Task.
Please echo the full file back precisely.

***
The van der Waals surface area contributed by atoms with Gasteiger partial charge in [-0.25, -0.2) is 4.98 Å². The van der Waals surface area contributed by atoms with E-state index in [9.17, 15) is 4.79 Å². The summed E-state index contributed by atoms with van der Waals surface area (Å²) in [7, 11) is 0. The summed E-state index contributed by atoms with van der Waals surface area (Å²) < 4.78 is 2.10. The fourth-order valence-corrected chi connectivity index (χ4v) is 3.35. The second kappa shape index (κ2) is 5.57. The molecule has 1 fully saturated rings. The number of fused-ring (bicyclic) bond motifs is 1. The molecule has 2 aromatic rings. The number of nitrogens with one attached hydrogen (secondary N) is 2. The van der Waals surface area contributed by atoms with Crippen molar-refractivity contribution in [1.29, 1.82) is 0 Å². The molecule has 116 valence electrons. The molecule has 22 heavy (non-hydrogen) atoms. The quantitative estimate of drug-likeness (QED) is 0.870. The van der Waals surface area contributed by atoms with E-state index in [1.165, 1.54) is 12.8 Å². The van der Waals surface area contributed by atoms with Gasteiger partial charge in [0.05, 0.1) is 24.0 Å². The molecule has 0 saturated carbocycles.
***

The van der Waals surface area contributed by atoms with Gasteiger partial charge in [-0.25, -0.2) is 4.98 Å². The van der Waals surface area contributed by atoms with E-state index in [9.17, 15) is 4.79 Å². The summed E-state index contributed by atoms with van der Waals surface area (Å²) in [7, 11) is 0. The summed E-state index contributed by atoms with van der Waals surface area (Å²) < 4.78 is 2.10. The fourth-order valence-corrected chi connectivity index (χ4v) is 3.35. The second kappa shape index (κ2) is 5.57. The molecule has 1 fully saturated rings. The number of fused-ring (bicyclic) bond motifs is 1. The molecule has 2 aromatic rings. The number of nitrogens with one attached hydrogen (secondary N) is 2. The van der Waals surface area contributed by atoms with Crippen molar-refractivity contribution in [1.29, 1.82) is 0 Å². The molecule has 116 valence electrons. The molecule has 22 heavy (non-hydrogen) atoms. The quantitative estimate of drug-likeness (QED) is 0.870. The van der Waals surface area contributed by atoms with E-state index in [1.165, 1.54) is 12.8 Å². The van der Waals surface area contributed by atoms with Gasteiger partial charge in [0.05, 0.1) is 24.0 Å². The molecule has 0 saturated carbocycles.